Answer all incoming phone calls before the third ring.
When you answer the phone, be warm, enthusiastic, and professional. Your voice on the phone is sometimes the only impression of your company a caller will get.
When answering the phone, welcome callers courteously and identify yourself and your organization immediately. Say, for instance, “Good morning. Cypress Technologies. Susan speaking. How may I help you?” Don’t just say “Hello”. No one should ever have to ask if they’ve reached such and such a business.
Enunciate clearly, keep your voice volume moderate, and speak slowly and clearly when answering the phone so your caller can understand you easily.
Control your language when answering the phone. Don’t use slang or buzzwords. Instead of saying, “OK”, or “No problem”, for instance, say “Certainly”, “Very well”, or “All right”. If you’re a person who uses fillers when you speak, such as “uh huh”, “um”, or phrases such as “like” or “you know”, train yourself carefully not to use these when you speak on the phone. (Learn more about the speech problem of using fillers and how to solve the problem.)
Train your voice and vocabulary to be positive when phone answering, even on a “down” day. A positive vocabulary is one that focuses on helping the customer. For example, rather than saying, “I don’t know”, say, “Let me find out about that for you.”
When you answer the phone, take phone messages completely and accurately. If there’s something you don’t understand or can’t spell, such as a person’s surname, ask the caller to repeat
it or spell it for you. Then make sure the message gets to the intended recipient.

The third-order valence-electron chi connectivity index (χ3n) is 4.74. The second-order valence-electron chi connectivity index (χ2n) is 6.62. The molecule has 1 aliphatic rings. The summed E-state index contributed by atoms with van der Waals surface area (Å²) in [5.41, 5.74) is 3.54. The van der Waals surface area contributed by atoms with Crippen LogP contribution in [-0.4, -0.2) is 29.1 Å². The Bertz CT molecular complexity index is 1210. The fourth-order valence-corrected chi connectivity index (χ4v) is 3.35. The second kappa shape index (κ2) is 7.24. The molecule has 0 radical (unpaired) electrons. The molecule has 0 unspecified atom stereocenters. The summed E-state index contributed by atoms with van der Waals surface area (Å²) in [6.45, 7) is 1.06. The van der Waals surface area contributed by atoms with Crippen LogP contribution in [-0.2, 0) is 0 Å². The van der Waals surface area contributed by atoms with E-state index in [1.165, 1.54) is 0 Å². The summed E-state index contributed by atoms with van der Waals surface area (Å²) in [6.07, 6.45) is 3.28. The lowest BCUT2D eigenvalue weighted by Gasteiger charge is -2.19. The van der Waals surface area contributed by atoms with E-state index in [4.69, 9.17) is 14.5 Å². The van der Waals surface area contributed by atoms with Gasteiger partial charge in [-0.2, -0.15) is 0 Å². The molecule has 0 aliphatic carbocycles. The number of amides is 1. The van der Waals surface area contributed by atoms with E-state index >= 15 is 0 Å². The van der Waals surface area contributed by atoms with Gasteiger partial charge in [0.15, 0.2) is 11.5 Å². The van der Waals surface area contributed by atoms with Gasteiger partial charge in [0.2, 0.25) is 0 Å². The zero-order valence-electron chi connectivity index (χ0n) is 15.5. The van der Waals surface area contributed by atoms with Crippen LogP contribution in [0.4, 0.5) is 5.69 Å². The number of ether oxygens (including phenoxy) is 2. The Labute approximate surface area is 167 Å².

If people have had to leave you messages, answer all your phone calls within one business day. I can’t emphasize this one enough. Remember the early bird?
The early caller can get the contract, the sale, the problem solved… and reinforce the favorable impression of your business that you want to circulate. Few things annoy callers trying to reach your business more than unreturned calls.
Always ask the caller if it’s all right to put her on hold when answering the phone, and don’t leave people on hold. Provide callers on hold with progress reports every 30 to 45 seconds. Offer them choices if possible, such as “That line is still busy. Will you continue to hold or should I have … call you back?”
Don’t use a speaker phone unless absolutely necessary. Speaker phones give the caller the impression that you’re not fully concentrating on his call, and make him think that his call isn’t private. The only time to use a speaker phone is when you need more than one person to be in on the conversation at your end. Ask the caller if you may put them on speaker phone before you do it.
If you use voice mail or an answering machine to answer calls when you can’t, make sure that you have a professional message recorded, that does the same thing as tip #3, and gives callers any other pertinent information before it records their messages. Update your voice mail message as needed. For instance, if your business is going to be closed for a holiday, update your voice mail message to say so and to say when your business will reopen.
Train everyone else who may answer the phone to answer the same way, including other family members if you’re running a home-based business. Check on how your business’s phone is being answered by calling in and seeing if the phone is being answered in a professional manner. If they don’t pass the test, go over this “how to answer the phone” list with them to make sure that everyone at your business knows how to answer phone calls properly.